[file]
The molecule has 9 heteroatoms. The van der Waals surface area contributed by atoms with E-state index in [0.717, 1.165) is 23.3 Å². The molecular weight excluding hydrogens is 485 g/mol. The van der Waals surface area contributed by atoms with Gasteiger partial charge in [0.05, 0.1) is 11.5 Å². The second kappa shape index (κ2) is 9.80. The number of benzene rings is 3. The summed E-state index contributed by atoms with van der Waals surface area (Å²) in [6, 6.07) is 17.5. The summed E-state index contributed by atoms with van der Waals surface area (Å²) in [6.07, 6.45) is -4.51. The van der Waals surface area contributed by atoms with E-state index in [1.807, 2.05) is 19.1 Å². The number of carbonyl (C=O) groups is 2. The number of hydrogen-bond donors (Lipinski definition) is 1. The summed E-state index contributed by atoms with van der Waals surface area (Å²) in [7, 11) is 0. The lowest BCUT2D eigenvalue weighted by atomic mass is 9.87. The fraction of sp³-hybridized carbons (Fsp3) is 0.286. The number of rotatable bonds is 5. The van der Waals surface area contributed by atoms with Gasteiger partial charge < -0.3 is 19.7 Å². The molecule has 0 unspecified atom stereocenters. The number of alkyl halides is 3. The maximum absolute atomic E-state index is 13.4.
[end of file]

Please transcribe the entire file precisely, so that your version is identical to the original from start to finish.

The molecule has 9 heteroatoms. The van der Waals surface area contributed by atoms with E-state index in [0.717, 1.165) is 23.3 Å². The molecular weight excluding hydrogens is 485 g/mol. The van der Waals surface area contributed by atoms with Gasteiger partial charge in [0.05, 0.1) is 11.5 Å². The second kappa shape index (κ2) is 9.80. The number of benzene rings is 3. The summed E-state index contributed by atoms with van der Waals surface area (Å²) in [6, 6.07) is 17.5. The summed E-state index contributed by atoms with van der Waals surface area (Å²) in [6.07, 6.45) is -4.51. The van der Waals surface area contributed by atoms with E-state index in [1.807, 2.05) is 19.1 Å². The number of carbonyl (C=O) groups is 2. The number of hydrogen-bond donors (Lipinski definition) is 1. The summed E-state index contributed by atoms with van der Waals surface area (Å²) in [7, 11) is 0. The lowest BCUT2D eigenvalue weighted by atomic mass is 9.87. The fraction of sp³-hybridized carbons (Fsp3) is 0.286. The number of rotatable bonds is 5. The van der Waals surface area contributed by atoms with Gasteiger partial charge < -0.3 is 19.7 Å². The molecule has 0 unspecified atom stereocenters. The number of alkyl halides is 3. The maximum absolute atomic E-state index is 13.4.